Lesetja Kganyago named new Reserve Bank governor

Lesetja Kganyago (48) has been appointed as the next governor of the South African Reserve Bank following Gill Marcus’ resignation at the end of her first term as head of the national financial body.

President Jacob Zuma announced the appointment at a press briefing on Monday. 

Kganyago’s term will begin on November 9. 

It was initially expected that Kganyago would replace outgoing governor Tito Mboweni in 1999 but the job went instead to Marcus.

Kganyago has been with the bank since May 2011 after heading the national treasury for more than seven years as director general.

Some observers felt he had begun to emerge as the natural choice, having overseen bank supervision, exchange control regulation and risk and compliance. Kganyago spent several years at the Congress of South African Trade Unions and has worked with Finance Minister Nhlanhla Nene at the treasury.

A previous review by Nomura financial services group of voting by the monetary policy committee showed that Kganyago would most likely not be averse to voting in favour of interest rate hikes if the situation required it, depending on the circumstances.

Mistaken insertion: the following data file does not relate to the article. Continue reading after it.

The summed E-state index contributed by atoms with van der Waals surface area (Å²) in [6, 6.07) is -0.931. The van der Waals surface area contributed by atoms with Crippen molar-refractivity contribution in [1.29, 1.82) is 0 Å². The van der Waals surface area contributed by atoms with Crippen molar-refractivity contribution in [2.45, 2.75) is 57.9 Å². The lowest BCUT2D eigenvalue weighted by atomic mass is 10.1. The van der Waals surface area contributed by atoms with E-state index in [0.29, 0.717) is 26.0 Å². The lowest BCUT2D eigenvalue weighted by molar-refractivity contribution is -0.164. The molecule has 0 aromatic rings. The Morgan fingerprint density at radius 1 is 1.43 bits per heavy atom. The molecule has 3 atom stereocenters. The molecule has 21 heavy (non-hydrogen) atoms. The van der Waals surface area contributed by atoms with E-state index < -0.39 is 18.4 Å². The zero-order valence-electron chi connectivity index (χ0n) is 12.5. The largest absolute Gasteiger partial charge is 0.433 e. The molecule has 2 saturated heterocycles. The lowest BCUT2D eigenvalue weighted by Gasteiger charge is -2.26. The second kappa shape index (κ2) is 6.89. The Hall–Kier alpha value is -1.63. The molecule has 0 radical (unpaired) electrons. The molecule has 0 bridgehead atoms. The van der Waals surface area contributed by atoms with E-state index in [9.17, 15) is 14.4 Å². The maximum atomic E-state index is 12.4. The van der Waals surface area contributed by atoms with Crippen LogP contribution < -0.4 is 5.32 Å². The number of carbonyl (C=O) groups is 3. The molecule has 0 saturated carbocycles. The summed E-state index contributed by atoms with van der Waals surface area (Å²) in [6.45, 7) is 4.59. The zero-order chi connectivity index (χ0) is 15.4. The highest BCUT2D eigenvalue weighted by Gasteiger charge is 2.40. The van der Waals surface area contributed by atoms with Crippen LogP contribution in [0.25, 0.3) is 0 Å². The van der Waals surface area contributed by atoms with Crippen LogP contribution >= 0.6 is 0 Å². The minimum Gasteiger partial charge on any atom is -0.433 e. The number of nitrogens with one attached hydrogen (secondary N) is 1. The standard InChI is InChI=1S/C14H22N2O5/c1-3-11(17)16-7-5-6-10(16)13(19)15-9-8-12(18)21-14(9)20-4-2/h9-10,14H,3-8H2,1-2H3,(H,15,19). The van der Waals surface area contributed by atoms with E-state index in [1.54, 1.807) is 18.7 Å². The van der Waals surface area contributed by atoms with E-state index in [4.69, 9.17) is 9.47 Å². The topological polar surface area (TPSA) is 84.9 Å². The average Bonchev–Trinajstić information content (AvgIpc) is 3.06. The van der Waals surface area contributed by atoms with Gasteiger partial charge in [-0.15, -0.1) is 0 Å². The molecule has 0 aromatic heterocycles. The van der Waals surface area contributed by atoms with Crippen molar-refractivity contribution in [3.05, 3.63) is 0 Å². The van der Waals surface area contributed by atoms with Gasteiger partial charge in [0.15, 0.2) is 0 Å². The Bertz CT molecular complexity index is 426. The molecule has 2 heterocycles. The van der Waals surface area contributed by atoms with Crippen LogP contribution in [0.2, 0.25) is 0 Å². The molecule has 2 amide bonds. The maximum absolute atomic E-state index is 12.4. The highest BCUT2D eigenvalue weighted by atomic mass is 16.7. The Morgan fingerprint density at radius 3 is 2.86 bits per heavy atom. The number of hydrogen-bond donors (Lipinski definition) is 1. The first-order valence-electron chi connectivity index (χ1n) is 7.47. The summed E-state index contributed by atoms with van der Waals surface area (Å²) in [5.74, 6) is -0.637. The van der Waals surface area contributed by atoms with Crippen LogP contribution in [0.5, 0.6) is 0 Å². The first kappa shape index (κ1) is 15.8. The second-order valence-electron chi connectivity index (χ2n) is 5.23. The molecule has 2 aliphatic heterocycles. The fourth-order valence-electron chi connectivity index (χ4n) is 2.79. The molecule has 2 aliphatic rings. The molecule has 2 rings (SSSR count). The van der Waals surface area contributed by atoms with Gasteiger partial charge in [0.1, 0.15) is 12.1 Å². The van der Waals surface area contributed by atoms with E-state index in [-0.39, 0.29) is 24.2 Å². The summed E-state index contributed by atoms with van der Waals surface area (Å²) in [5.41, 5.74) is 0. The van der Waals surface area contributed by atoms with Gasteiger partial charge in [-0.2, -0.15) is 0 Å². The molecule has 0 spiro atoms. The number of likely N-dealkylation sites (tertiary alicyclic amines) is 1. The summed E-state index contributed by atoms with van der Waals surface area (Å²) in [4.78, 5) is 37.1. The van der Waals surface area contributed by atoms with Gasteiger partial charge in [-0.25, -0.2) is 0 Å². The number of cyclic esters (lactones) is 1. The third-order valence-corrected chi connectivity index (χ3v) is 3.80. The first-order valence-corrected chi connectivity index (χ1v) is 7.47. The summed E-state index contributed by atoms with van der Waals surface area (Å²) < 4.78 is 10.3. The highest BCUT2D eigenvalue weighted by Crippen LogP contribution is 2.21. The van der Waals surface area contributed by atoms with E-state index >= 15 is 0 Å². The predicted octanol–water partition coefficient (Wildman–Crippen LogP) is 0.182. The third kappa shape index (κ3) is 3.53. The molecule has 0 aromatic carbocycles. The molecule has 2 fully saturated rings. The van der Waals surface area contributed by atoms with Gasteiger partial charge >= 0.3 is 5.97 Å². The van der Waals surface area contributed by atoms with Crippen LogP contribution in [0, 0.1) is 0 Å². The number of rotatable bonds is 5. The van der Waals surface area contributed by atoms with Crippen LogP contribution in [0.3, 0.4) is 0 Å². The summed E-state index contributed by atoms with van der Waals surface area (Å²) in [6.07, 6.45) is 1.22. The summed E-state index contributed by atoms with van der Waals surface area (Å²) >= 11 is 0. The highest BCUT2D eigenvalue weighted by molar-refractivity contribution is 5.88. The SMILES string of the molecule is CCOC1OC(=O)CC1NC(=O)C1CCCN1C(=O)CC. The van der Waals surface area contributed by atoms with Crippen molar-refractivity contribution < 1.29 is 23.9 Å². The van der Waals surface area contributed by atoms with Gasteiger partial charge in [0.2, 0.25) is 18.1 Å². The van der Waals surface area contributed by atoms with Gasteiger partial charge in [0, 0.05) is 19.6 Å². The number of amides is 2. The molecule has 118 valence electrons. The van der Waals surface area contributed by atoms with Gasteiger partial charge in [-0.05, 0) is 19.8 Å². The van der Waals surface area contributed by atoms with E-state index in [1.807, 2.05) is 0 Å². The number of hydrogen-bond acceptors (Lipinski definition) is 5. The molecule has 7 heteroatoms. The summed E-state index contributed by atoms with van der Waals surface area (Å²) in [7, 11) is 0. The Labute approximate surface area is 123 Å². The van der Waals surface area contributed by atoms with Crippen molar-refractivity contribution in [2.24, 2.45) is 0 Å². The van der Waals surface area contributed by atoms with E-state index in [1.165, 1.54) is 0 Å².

Both Zuma and Kganygo referred to the constitutional mandate given to the Reserve Bank to protect the value of the currency in the interest of balanced and sustainable growth. 

Kganyago’s promotion will leave a vacuum in the position of deputy and Zuma said his replacement would be appointed “in due course”.

‘Hard act to follow’
Zuma commended Marcus’ work over the past five years, saying the Reserve Bank had “acted independently, without fear, favour or prejudice” and thanked her for her dedication and leadership in a difficult economic climate.

Marcus said that it was a hallmark of the depth of the organisation that a successor was chosen from within the bank.

“No matter how you look at it, Marcus is going to be a hard act to follow,” said Azar Jammine, chief economist of advisory service Econometrix. “She had a broad, detailed view and political experience and a history in the struggle against apartheid.”

Marcus is a former deputy finance minister and chair of Absa. She also worked under Mboweni at the treasury for five years, starting in 1999. She allegedly left because of personality clashes between them.

Among other challenges, the new governor faces rising inflation and an economy that looks set to grow at the slowest pace since the 2008 recession.

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